Biden Administration to Curb Toxic Pollutants From Chemical Plants - The World News

Biden Administration to Curb Toxic Pollutants From Chemical Plants

WASHINGTON — The Biden administration on Thursday proposed a new regulation to significantly reduce hazardous air pollutants from chemical plants, a move that environmental advocates predicted would significantly reduce the health risks to people living near industrial sites.

The proposed Environmental Protection Agency rule calls on chemical plants to monitor and reduce the amount of toxic pollutants released in the air, including the carcinogens ethylene oxide, an ingredient in antifreeze, and chloroprene, which is used to make the rubber in footwear.

The proposed rule would affect the vast majority of chemical manufacturers, applying to more than 200 facilities spread across Texas and Louisiana; elsewhere along the Gulf Coast; the Ohio River Valley; and West Virginia. It would update several regulations governing emissions from chemical plants, some of which have not been tightened in nearly 20 years.

The action is part of the Biden administration’s effort to address the disproportionate impact of environmental hazards facing communities that surround chemical plants. Known as fenceline communities, they are generally low-income, minority neighborhoods with elevated rates of asthma, cancer and other health problems.

“This is probably the most significant rule I’m experiencing in my 30 years of working in Cancer Alley,” said Beverly L. Wright, executive director of the Deep South Center for Environmental Justice. She was referring to the nickname given to an 85-mile stretch of land along the Mississippi River that is home to more than 150 petrochemical plants and oil refineries.

Dr. Wright spoke in St. John the Baptist Parish, La., where Michael S. Regan, the E.P.A. administrator, had traveled to announce the new rule. Mr. Regan had visited St. John the Baptist Parish and other fenceline communities during a 2021 tour he called “Journey to Justice.”

The proposed regulation would mark the first time that the E.P.A. considered the cumulative impacts of more than one chemical plant on a community, rather than simply the effect of a single source of pollution.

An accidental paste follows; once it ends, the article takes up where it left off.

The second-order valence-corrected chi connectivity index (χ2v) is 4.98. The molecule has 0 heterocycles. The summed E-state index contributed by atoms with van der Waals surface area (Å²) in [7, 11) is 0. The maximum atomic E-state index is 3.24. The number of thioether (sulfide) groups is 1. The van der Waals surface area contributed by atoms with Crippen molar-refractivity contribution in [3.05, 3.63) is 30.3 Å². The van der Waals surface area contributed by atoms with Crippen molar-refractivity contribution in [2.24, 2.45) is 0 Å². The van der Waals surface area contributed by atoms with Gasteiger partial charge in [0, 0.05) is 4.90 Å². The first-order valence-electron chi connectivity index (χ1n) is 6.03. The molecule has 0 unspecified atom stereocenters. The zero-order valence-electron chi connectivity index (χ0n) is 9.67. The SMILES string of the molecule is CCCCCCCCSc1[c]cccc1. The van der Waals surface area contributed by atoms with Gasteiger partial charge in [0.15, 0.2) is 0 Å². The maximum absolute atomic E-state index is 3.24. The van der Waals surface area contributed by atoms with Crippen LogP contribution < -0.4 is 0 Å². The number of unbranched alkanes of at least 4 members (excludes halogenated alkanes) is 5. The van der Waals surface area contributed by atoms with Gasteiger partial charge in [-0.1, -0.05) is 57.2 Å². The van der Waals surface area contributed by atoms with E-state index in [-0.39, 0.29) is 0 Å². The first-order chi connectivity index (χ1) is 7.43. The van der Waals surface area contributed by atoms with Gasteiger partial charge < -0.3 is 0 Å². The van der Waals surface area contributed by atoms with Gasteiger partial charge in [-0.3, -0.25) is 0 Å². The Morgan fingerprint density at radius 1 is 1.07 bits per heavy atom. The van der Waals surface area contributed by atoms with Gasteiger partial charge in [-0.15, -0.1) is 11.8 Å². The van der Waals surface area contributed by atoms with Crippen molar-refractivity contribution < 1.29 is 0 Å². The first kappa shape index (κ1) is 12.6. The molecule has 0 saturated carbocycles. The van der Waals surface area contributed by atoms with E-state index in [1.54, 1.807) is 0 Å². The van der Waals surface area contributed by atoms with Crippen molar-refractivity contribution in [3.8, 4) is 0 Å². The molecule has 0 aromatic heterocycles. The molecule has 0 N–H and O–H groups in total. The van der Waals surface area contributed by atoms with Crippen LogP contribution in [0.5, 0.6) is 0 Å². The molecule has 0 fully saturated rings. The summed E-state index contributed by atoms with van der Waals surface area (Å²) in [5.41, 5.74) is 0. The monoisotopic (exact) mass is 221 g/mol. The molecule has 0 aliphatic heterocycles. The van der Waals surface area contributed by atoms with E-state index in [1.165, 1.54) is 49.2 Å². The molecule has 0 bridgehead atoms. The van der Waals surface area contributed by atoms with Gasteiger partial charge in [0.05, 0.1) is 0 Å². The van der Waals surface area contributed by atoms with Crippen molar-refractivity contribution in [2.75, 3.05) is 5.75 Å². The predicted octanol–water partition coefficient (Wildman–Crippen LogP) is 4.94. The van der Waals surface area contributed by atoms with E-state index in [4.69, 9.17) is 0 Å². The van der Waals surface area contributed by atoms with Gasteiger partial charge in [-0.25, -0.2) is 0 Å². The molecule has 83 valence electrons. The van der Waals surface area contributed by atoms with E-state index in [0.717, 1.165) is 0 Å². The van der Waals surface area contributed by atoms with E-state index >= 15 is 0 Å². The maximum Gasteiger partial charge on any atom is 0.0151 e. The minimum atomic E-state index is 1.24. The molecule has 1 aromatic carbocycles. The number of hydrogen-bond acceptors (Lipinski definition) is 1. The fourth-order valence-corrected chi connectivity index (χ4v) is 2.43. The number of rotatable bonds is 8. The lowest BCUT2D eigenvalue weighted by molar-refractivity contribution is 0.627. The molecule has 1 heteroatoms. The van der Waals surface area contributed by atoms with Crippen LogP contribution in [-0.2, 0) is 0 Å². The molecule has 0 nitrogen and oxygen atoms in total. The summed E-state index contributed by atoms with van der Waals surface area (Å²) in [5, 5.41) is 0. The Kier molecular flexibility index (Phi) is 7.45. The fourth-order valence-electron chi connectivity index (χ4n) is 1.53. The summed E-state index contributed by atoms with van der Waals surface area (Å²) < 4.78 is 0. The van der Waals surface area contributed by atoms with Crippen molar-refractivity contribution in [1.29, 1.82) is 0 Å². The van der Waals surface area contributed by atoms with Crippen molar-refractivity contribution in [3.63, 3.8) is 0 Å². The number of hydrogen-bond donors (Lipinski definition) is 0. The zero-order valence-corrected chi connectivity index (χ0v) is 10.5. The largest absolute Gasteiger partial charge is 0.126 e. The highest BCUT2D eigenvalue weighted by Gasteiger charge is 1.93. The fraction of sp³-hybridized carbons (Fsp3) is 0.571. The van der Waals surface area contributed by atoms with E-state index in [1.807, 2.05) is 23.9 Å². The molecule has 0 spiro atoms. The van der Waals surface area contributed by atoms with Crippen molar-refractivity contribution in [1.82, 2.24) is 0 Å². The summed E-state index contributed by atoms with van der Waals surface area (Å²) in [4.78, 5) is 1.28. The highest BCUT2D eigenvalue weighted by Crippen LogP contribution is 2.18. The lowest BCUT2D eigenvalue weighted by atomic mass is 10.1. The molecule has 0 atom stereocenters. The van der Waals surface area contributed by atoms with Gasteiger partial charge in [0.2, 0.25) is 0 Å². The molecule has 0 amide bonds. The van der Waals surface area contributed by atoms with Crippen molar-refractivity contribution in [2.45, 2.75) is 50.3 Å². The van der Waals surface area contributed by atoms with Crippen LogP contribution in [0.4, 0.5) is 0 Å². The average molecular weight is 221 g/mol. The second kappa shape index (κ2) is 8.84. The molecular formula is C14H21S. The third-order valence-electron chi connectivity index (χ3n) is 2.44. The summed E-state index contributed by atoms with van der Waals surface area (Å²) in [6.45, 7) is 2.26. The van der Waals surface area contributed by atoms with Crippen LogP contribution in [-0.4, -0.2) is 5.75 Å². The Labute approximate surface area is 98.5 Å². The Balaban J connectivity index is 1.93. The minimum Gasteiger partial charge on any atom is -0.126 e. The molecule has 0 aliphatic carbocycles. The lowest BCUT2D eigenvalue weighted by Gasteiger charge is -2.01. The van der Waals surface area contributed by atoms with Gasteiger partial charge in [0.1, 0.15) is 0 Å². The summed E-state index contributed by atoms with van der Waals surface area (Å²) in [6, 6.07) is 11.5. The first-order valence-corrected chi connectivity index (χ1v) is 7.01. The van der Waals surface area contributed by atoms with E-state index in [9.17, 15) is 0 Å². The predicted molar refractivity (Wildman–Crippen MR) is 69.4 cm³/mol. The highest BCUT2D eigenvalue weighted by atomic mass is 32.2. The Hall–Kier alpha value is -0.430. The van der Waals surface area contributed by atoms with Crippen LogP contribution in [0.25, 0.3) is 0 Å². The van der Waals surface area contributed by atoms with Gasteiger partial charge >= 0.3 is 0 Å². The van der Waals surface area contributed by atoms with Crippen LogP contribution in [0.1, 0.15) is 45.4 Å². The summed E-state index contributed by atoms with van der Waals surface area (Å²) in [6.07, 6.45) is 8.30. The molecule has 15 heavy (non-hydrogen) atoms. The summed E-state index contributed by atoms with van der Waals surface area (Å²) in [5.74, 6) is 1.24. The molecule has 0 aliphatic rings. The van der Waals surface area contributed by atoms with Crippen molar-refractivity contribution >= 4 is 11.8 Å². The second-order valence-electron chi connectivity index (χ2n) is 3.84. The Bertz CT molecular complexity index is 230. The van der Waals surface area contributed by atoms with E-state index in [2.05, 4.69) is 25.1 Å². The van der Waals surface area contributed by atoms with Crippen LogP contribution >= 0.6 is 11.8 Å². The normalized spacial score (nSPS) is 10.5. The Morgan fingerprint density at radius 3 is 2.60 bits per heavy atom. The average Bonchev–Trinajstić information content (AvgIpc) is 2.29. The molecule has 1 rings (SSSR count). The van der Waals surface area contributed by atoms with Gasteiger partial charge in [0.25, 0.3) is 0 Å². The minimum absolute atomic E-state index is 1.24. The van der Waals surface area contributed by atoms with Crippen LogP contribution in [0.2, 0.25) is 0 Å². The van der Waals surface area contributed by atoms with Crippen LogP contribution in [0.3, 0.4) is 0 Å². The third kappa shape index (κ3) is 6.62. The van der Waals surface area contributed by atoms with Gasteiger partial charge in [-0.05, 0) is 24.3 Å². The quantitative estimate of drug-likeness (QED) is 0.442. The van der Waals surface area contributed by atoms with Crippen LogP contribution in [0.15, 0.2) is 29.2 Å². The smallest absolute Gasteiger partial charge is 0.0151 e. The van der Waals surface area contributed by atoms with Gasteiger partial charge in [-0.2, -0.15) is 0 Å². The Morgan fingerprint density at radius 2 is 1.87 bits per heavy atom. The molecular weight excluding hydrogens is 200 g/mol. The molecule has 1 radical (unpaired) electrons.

“We are poisoned, and we are sick, and we are finally able to address some of the multiple chemicals that are poisoning us at the same time, causing rare and different cancers,” Dr. Wright said.

In February, the E.P.A. and the Justice Department sued a chemical manufacturer in St. John the Baptist Parish, Denka Performance Elastomer, arguing that it had been releasing unsafe concentrations of carcinogenic chloroprene near homes and schools. Federal regulators had determined in 2016 that chloroprene emissions from the Denka plant were contributing to the highest cancer risk of any place in the United States.

“For generations, our most vulnerable communities have unjustly borne the burden of breathing unsafe, polluted air,” said Mr. Regan. “When I visited St. John the Baptist Parish during my first Journey to Justice tour, I pledged to prioritize and protect the health and safety of this community and so many others that live in the shadows of chemical plants. I’m proud that this proposal would help deliver on that commitment.”

The rule would require large chemical plants that manufacture chemicals like ethylene oxide, chloroprene and benzene, used in products like plastics, vinyl flooring and PVC piping, to rigorously tighten controls and processes in their facilities in order to limit emissions of the chemicals into the surrounding communities.

Manufacturers would need to aggressively monitor vents and storage tanks for chemicals escaping into the air, and plug the leaks.

They would also need to continually check not just smokestacks and vents at the manufacturing facilities, but also whether the chemicals of concern are present at the property line of a plant. That kind of fenceline monitoring is similar to those required of petroleum refineries.

The American Chemistry Council, which represents chemical manufacturers, issued a lengthy statement saying it is still reviewing the E.P.A. rule.

But the trade group said it is “particularly concerned” about the agency’s efforts around ethylene oxide, noting it is used in many products like the development of batteries for electric vehicles. It also is according to the U.S. Food and Drug Administration one of the only effective means of sterilizing medical equipment.

“We support strong, science-based regulations for our industry. But we are concerned that E.P.A. may be rushing its work on significant rule-making packages that reach across multiple source categories and could set important precedents,” the group said in a statement.

Roger Gingles, the secretary of Louisiana’s Department of Environmental Quality, who appeared at the announcement with Mr. Regan, was cautiously supportive of the proposed rule.

“We look forward to science-based enforceable standards by which we can regulate hazardous air pollutants,” he said.

Judith Enck, a former E.P.A. regional administrator, said the proposed rule is an effort to correct a federal regulatory system that for decades only sought to address the impacts of one chemical in isolation.

“That’s not how it works in the real world,” said Ms. Enck, who is now president of Beyond Plastics, an environmental group. “When you live next to an industrial facility you’re not just exposed to mercury, you’re not just exposed to heavy metals. It’s a witches brew.” She called the proposed rule “extremely important.”

The agency will accept public comments on the proposal for 60 days before finalizing it, likely next year.

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